Documentaries as long and probing as this one simply don’t get aired on American commercial TV, at least not on “prime time.” Most of the news is limited to very short, often hyper-patriotic segments sanitized of any pictures of the dead or injured. Even on the margins of the electronic media-cable TV stations like CNN, late night shows like ABC’s “Nightline,” Public Television’s “Frontline” or National Public Radio’s morning and evening news programs – the length of such a program alone might be enough to keep it out off the air.
Like nearly everything else in the US, the main reason is money. It costs too much to show long documentaries on prime time television, or rather too much money is lost by not showing the program that advertisers have already paid for. Commercial TV networks are expected by their owners to clear a 40 percent profit, so to pre-empt two or three “reality” shows to show some actual reality would be to risk economic suicide, a step that none of the networks is prepared to take.
But there are political reasons as well.
Unlike the government handling of news coverage in Vietnam, the current administration has controlled the tone of war coverage in a number of ways. Not only has it created an atmosphere in which critical analysis of the war implies a lack of patriotism (think of the fuss raised when the ABC-TV network wanted to read out loud the names of the fallen), but the idea of “embedding” reporters with the fighting men created loyalties among many reporters that made it difficult for them to be objective. Stories still float around of gung-ho reporters dressing in military uniforms and refusing to let colleagues from rival news organizations interview “their” troops. Combine this with the fact that almost none of the American reporters had a command of Arabic or Iraqi history, and one is left with a group of journalists more likely to accept the official version of events than the independent “unilateral” reporters that most foreign news services have in their employ.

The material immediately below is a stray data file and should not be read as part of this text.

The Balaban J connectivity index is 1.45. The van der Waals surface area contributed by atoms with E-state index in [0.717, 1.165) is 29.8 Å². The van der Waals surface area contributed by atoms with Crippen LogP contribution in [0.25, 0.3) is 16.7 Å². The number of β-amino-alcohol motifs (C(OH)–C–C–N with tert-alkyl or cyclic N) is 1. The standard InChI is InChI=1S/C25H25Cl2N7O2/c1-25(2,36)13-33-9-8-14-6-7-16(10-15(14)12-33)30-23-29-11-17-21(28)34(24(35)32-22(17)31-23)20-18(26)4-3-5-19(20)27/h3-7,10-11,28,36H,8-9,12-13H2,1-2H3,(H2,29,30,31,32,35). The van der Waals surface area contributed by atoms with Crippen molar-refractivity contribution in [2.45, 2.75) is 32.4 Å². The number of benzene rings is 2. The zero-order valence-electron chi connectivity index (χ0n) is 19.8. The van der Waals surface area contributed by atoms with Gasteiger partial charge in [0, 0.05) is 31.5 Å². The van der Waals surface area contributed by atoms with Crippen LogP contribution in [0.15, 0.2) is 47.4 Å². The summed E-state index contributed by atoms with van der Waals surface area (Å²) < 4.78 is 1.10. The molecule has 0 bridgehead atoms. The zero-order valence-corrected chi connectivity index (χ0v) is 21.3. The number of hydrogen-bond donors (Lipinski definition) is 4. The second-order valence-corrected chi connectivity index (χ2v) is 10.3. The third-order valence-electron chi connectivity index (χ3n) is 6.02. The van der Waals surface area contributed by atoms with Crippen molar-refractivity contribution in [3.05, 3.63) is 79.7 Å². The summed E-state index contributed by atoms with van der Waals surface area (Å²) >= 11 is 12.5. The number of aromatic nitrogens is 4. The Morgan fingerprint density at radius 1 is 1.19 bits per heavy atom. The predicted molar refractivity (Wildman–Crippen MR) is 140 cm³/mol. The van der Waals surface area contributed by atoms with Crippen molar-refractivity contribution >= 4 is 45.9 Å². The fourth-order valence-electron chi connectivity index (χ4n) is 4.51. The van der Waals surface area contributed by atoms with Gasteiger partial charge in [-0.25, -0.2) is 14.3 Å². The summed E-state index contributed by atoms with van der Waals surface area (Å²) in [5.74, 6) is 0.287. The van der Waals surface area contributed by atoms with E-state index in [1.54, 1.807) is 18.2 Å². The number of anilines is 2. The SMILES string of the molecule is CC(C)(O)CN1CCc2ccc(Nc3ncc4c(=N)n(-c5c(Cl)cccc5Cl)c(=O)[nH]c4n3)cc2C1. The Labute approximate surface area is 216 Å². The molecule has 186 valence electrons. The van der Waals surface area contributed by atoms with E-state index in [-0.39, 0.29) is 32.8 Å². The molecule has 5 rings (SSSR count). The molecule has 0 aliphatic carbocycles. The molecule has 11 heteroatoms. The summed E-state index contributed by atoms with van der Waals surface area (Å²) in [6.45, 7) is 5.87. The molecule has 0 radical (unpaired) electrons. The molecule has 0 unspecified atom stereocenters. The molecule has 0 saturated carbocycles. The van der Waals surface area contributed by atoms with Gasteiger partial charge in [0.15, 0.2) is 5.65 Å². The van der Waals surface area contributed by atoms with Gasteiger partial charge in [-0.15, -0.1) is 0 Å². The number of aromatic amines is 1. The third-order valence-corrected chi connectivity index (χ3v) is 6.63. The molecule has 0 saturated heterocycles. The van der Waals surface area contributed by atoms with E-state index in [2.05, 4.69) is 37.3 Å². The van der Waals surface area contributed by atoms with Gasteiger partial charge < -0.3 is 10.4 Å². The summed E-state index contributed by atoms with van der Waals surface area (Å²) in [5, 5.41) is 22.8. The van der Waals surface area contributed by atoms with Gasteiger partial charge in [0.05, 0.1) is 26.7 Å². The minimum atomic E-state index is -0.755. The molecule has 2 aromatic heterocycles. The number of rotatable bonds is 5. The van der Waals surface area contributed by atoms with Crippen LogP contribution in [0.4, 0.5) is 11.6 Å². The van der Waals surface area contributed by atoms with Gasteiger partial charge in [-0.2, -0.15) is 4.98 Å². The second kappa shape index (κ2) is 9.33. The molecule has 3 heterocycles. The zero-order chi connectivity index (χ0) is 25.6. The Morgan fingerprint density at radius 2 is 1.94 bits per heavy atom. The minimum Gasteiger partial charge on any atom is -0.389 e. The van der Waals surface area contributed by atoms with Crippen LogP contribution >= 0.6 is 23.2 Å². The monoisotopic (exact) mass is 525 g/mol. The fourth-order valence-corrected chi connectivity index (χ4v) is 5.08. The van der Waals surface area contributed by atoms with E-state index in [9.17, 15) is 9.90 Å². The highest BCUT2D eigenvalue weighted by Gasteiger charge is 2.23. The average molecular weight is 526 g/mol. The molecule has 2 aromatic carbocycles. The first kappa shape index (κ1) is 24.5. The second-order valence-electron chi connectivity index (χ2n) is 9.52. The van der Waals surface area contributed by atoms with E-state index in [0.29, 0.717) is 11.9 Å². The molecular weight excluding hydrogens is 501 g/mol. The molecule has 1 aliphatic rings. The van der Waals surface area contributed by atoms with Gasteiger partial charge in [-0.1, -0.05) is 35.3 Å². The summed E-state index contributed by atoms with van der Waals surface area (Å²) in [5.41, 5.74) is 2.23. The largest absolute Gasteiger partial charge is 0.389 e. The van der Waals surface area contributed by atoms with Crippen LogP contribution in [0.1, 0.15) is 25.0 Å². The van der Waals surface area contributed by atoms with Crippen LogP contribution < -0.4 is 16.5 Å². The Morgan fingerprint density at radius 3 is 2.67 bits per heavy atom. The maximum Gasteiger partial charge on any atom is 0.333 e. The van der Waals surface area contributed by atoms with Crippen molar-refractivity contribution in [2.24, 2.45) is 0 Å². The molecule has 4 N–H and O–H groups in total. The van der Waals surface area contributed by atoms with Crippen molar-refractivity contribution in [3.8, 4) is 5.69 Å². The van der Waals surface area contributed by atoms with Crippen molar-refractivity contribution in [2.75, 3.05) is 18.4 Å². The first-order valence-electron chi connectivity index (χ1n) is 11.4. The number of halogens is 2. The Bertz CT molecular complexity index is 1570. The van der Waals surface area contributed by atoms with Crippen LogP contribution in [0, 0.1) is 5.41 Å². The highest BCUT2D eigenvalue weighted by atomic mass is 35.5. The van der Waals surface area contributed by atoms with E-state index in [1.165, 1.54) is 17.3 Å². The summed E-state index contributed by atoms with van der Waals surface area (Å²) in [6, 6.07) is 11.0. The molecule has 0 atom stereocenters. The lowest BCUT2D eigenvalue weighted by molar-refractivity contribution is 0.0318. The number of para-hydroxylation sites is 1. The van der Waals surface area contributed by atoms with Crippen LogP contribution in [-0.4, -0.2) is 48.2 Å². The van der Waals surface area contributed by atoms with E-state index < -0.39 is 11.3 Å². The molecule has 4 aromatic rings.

The media also plays a very different role in Europe than in the States. The public service aspect of European media, which Tony Blair defended even as he was under attack by the BBC, is lacking in the US, at least in the for-profit companies. Commercial networks live in a state of constant anxiety about the possibility of federal regulation that might limit some of their profits. Recently the Federal Communications Commission considered further relaxation of the rules concerning cross-media ownership (Rupert Murdoch, owner of the Fox network, also owns newspapers and magazines), so it makes perfect sense that the owners of the media would want to stay in the government’s good graces. Furthermore, NBC is owned by General Electric, a prime defense contractor, ABC is owned by Disney, whose subsidiary was the original distributor of the Michael Moore film until they thought better of it – you get the picture. In a myriad of ways it pays for the TV companies not to rock the boat.